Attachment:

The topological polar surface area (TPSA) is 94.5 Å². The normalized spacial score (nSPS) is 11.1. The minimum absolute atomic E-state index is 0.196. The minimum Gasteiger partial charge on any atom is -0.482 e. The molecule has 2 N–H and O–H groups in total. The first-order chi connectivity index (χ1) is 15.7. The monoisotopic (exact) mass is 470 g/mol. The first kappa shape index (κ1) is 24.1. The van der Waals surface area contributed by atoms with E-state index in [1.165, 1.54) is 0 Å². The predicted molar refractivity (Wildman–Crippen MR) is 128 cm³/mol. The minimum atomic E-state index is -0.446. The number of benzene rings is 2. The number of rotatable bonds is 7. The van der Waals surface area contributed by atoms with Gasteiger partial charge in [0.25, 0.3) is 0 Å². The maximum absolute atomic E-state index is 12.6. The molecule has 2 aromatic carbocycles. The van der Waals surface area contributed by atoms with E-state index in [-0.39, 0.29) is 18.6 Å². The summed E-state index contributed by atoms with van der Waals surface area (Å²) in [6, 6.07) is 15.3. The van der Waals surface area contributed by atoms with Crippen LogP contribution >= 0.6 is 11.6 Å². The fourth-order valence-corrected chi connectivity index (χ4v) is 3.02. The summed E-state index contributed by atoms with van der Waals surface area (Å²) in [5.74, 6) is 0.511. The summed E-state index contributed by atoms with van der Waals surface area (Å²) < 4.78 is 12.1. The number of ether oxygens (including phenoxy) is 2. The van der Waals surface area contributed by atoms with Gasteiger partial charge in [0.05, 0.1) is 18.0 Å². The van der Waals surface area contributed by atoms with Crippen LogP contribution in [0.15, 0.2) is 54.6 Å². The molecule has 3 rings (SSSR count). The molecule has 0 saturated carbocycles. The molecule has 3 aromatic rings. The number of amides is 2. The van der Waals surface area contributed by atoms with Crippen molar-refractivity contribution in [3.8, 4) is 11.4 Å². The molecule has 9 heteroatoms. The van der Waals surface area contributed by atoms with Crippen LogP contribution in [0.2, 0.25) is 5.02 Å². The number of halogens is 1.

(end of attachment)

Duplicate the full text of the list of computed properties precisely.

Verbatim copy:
The topological polar surface area (TPSA) is 94.5 Å². The normalized spacial score (nSPS) is 11.1. The minimum absolute atomic E-state index is 0.196. The minimum Gasteiger partial charge on any atom is -0.482 e. The molecule has 2 N–H and O–H groups in total. The first-order chi connectivity index (χ1) is 15.7. The monoisotopic (exact) mass is 470 g/mol. The first kappa shape index (κ1) is 24.1. The van der Waals surface area contributed by atoms with E-state index in [1.165, 1.54) is 0 Å². The predicted molar refractivity (Wildman–Crippen MR) is 128 cm³/mol. The minimum atomic E-state index is -0.446. The number of benzene rings is 2. The number of rotatable bonds is 7. The van der Waals surface area contributed by atoms with Gasteiger partial charge in [0.25, 0.3) is 0 Å². The maximum absolute atomic E-state index is 12.6. The molecule has 2 aromatic carbocycles. The van der Waals surface area contributed by atoms with E-state index in [-0.39, 0.29) is 18.6 Å². The summed E-state index contributed by atoms with van der Waals surface area (Å²) in [6, 6.07) is 15.3. The van der Waals surface area contributed by atoms with Crippen LogP contribution >= 0.6 is 11.6 Å². The fourth-order valence-corrected chi connectivity index (χ4v) is 3.02. The summed E-state index contributed by atoms with van der Waals surface area (Å²) in [5.74, 6) is 0.511. The summed E-state index contributed by atoms with van der Waals surface area (Å²) < 4.78 is 12.1. The number of ether oxygens (including phenoxy) is 2. The van der Waals surface area contributed by atoms with Gasteiger partial charge in [0.05, 0.1) is 18.0 Å². The van der Waals surface area contributed by atoms with Crippen LogP contribution in [0.15, 0.2) is 54.6 Å². The molecule has 3 rings (SSSR count). The molecule has 0 saturated carbocycles. The molecule has 3 aromatic rings. The number of amides is 2. The van der Waals surface area contributed by atoms with Crippen molar-refractivity contribution in [3.8, 4) is 11.4 Å². The molecule has 9 heteroatoms. The van der Waals surface area contributed by atoms with Crippen LogP contribution in [0.2, 0.25) is 5.02 Å². The number of halogens is 1.